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Non-invasive imaging: the gatekeeper to coronary procedures 

EUROECHO 2012 Congress News

Topics: Echocardiography (Non-invasive imaging)
Date: 08 Dec 2012

Luc Piérard, from the University of Liège, Belgium, outlined how for patients presenting with chest pain, but not an AMI, non invasive imaging is frequently used as the ‘gatekeeper’ to coronary angiography to determine whether an invasive procedure is necessary.

“The reality is that around 85% of patients complaining of chest pain in the emergency room haven’t suffered an MI, but have chest pain secondary to anxiety or thorax or oesophageal problems,” he said.

If these patients do not display overt ECG abnormalities or raised levels of troponin A levels, but algorithms suggest they may have an intermediate risk for CAD (defined as between 10 and 90%) they will be offered a non-invasive imaging procedure.

Non-invasive imaging also has a role to play for patients found to have CAD at angiography, says Sven Plein from the University of Leeds, UK. In these patients, non-invasive imaging provides prognostic information and guides clinical decision making regarding the need for percutaneous or surgical revascularisation.

“Non-invasive imaging shows whether a coronary stenosis is functionally significant and what the potential for recovery of contractile function in response to revascularisation is, and therefore whether it’s worthwhile undertaking such procedures,” says Plein.
SPECT stress-redistribution Thallium-201 images, demonstrating apical, inferior and inferolateral wall ischaemia. 

Luc PierardStress Echocardiography:  Luc Piérard, Liege, Belgium

What is it? Stress echocardiograms utilise ultrasound images of the heart to assess wall motion in response to physical stress. Patients able to exercise undergo exercise stress testing on treadmills or bicycles; while patients unable to exercise use pharmacological stressors (such as dobutamine or dipyridamole infusions) to increase myocardial oxygen consumption. The basic premise underlying use of echocardiography in ischaemic heart disease is that if a region of the left ventricle is rendered ischaemic it develops wall motion abnormalities.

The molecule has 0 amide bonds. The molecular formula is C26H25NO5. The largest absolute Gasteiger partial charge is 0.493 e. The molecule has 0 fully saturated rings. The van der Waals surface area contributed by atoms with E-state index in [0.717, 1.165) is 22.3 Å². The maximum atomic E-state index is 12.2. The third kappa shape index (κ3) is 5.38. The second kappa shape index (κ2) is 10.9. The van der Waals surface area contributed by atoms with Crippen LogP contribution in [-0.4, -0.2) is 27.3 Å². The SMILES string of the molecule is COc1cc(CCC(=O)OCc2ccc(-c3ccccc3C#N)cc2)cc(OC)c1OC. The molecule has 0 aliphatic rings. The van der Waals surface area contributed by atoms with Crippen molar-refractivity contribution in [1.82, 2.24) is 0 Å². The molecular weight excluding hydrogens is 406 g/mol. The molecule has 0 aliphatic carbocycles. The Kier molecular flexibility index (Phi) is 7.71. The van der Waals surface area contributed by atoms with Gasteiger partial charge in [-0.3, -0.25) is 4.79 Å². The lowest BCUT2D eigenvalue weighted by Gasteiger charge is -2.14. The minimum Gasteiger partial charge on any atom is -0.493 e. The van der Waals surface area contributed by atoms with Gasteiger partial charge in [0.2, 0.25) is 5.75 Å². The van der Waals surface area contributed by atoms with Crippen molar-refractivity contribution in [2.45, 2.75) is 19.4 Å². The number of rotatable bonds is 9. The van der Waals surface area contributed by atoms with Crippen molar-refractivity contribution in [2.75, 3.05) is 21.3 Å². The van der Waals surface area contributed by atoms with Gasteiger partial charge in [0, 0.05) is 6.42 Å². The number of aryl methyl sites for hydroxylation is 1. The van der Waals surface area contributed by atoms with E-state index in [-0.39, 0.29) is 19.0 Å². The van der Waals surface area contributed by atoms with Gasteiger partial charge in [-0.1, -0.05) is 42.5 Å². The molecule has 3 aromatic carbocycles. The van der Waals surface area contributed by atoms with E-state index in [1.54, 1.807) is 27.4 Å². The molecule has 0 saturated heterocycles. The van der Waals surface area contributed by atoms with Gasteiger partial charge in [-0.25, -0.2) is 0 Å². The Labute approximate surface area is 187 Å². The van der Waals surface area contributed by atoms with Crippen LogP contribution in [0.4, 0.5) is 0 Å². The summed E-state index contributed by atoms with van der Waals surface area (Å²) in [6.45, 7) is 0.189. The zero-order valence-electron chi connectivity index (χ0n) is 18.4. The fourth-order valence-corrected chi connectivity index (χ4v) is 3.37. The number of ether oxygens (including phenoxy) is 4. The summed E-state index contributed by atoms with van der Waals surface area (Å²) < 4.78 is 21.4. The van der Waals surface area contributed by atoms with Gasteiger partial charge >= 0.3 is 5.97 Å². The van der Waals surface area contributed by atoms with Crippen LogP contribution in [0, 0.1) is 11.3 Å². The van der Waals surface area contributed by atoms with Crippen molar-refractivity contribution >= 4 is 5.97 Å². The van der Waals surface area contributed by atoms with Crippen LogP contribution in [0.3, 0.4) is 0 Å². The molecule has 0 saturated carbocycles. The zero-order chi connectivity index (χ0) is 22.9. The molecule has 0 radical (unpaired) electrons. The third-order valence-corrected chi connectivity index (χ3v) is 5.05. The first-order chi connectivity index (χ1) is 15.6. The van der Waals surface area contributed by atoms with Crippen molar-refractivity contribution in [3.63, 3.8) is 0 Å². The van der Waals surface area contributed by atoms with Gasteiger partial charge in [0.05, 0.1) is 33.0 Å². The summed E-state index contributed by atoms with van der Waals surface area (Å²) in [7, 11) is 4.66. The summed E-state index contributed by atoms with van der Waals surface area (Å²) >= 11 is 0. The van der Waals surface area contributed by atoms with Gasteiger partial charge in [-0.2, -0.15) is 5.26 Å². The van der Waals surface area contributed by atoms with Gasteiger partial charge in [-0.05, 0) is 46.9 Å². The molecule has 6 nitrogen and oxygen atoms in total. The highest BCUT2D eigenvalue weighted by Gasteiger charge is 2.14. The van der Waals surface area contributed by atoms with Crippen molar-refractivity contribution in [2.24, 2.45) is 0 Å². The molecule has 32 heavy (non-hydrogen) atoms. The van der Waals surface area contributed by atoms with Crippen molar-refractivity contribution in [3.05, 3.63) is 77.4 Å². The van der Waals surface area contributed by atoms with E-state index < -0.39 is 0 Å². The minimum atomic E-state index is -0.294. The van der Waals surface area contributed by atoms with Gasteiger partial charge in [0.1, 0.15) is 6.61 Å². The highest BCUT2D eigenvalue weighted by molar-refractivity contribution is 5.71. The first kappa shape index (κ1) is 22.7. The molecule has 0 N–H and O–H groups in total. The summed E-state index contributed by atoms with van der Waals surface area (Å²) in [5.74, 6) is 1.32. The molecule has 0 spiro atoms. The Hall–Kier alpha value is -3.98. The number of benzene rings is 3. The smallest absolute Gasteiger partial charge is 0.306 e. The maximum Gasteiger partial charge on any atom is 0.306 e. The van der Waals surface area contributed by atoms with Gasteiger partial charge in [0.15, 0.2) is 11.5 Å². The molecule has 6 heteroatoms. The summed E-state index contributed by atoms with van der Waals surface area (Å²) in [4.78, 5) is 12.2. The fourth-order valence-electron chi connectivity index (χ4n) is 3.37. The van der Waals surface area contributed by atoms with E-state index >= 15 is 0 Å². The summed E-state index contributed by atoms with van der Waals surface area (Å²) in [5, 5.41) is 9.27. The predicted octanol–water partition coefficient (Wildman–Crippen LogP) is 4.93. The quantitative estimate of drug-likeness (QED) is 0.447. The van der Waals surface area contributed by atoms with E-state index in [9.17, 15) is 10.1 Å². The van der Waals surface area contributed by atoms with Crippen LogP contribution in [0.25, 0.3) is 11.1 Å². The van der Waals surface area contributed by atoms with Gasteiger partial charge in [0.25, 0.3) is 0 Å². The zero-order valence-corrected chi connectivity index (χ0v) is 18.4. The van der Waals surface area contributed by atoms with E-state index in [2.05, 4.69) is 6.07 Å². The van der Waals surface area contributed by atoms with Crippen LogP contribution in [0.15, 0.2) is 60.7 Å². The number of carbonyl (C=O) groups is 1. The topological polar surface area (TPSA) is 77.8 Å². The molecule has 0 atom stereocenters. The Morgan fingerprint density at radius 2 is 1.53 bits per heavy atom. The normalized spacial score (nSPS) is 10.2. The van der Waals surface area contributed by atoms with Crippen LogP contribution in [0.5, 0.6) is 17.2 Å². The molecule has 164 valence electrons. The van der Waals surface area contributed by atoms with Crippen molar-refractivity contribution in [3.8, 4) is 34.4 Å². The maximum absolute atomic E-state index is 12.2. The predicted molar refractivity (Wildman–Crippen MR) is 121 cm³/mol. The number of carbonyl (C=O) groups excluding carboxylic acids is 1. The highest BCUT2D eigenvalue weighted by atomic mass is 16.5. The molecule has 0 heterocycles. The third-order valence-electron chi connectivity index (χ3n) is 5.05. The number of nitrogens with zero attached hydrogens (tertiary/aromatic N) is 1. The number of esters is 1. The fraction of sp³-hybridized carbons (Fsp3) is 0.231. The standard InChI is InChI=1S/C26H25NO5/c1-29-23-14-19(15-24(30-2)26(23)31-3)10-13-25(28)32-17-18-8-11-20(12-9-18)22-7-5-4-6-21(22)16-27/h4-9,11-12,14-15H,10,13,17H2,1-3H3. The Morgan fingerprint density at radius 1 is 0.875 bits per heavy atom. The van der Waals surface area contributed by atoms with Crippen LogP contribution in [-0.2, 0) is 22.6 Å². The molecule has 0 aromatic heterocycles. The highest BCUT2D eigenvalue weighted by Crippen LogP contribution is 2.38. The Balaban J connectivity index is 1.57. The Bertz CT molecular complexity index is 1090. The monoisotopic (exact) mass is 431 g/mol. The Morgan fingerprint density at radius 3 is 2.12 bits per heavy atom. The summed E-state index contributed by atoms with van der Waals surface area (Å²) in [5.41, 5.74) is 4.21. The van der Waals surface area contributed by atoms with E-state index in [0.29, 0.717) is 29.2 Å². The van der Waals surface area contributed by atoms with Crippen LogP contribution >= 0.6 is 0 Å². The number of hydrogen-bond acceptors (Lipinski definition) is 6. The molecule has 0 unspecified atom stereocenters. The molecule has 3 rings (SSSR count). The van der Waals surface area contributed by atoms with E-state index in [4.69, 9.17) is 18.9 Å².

History: In 1935 Tennant and Wiggers first demonstrated that coronary occlusion immediately resulted in instantaneous abnormalities of wall motion. The first studies in stress echocardiography were published in 1979 using dedicated exercise tables, with a key milestone being opacification of the left ventricle by a contrast agent (small microbubbles injected in a vein) permitting better delineation of the endocardium.

Use: Wall motion abnormalities are detected with echocardiography and serve as a marker of the location and extent of the ischaemic myocardium.

Advantages: Widely available (all hospitals have the equipment), inexpensive, and does not require ionizing radiation. Also able to identify problems with valves.

Disadvantages: Around one in 20 patients are poorly echogenic due to obesity or lung problems like emphysema. Extensive experience is needed for the interpretation of wall motion abnormalities.

What the future holds? Stress echocardiography using speckle tracking which would not be influenced by the angle.
Cameras and the use of stress-only protocols will reduce radiation exposure  and shorten the imaging time. It is also expected that use of selective vasodilator agents will increase, thus reducing the side effects of the older stressors. 

Sven PleinCardiac Magnetic Resonance (CMR):
Sven Plein, Leeds, UK

What is it? CMR uses strong magnetic fields and radio waves to interrogate structures in the body. Nuclei with an uneven number of protons aligned along the magnetic field, and when subjected to appropriate radiofrequency signals are transiently lifted to higher energy states. They subsequently emit this energy which is received and translated to images using multiple steps of signal encoding.